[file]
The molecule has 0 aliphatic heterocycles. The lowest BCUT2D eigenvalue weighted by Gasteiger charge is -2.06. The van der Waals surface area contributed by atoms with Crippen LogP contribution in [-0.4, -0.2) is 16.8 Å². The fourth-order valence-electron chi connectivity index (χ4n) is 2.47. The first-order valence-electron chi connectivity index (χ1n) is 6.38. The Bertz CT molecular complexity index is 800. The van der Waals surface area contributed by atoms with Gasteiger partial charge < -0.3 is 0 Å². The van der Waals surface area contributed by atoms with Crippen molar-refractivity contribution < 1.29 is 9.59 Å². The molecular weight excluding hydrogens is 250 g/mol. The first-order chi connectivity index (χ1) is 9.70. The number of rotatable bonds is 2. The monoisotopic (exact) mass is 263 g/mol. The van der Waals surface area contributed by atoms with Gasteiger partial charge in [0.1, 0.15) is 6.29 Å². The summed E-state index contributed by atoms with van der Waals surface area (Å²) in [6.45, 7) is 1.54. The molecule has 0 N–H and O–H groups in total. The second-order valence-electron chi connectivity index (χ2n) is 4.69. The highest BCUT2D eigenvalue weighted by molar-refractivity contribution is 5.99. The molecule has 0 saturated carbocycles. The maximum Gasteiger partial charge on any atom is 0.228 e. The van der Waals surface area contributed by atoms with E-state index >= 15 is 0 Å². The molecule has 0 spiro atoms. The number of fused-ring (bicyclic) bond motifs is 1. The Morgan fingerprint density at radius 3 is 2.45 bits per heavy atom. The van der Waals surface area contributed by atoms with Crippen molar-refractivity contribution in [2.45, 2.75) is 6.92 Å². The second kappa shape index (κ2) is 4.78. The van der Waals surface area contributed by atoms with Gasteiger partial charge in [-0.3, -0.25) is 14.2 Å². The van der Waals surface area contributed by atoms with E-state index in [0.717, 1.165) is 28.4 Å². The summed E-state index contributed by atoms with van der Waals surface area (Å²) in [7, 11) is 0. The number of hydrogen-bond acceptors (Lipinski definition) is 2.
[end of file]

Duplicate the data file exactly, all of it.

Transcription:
The molecule has 0 aliphatic heterocycles. The lowest BCUT2D eigenvalue weighted by Gasteiger charge is -2.06. The van der Waals surface area contributed by atoms with Crippen LogP contribution in [-0.4, -0.2) is 16.8 Å². The fourth-order valence-electron chi connectivity index (χ4n) is 2.47. The first-order valence-electron chi connectivity index (χ1n) is 6.38. The Bertz CT molecular complexity index is 800. The van der Waals surface area contributed by atoms with Gasteiger partial charge < -0.3 is 0 Å². The van der Waals surface area contributed by atoms with Crippen molar-refractivity contribution < 1.29 is 9.59 Å². The molecular weight excluding hydrogens is 250 g/mol. The first-order chi connectivity index (χ1) is 9.70. The number of rotatable bonds is 2. The monoisotopic (exact) mass is 263 g/mol. The van der Waals surface area contributed by atoms with Gasteiger partial charge in [0.1, 0.15) is 6.29 Å². The summed E-state index contributed by atoms with van der Waals surface area (Å²) in [6.45, 7) is 1.54. The molecule has 0 N–H and O–H groups in total. The second-order valence-electron chi connectivity index (χ2n) is 4.69. The highest BCUT2D eigenvalue weighted by molar-refractivity contribution is 5.99. The molecule has 0 saturated carbocycles. The maximum Gasteiger partial charge on any atom is 0.228 e. The van der Waals surface area contributed by atoms with E-state index >= 15 is 0 Å². The molecule has 0 spiro atoms. The number of fused-ring (bicyclic) bond motifs is 1. The Morgan fingerprint density at radius 3 is 2.45 bits per heavy atom. The van der Waals surface area contributed by atoms with Crippen molar-refractivity contribution in [2.45, 2.75) is 6.92 Å². The second kappa shape index (κ2) is 4.78. The van der Waals surface area contributed by atoms with Gasteiger partial charge in [-0.3, -0.25) is 14.2 Å². The van der Waals surface area contributed by atoms with E-state index in [0.717, 1.165) is 28.4 Å². The summed E-state index contributed by atoms with van der Waals surface area (Å²) in [7, 11) is 0. The number of hydrogen-bond acceptors (Lipinski definition) is 2.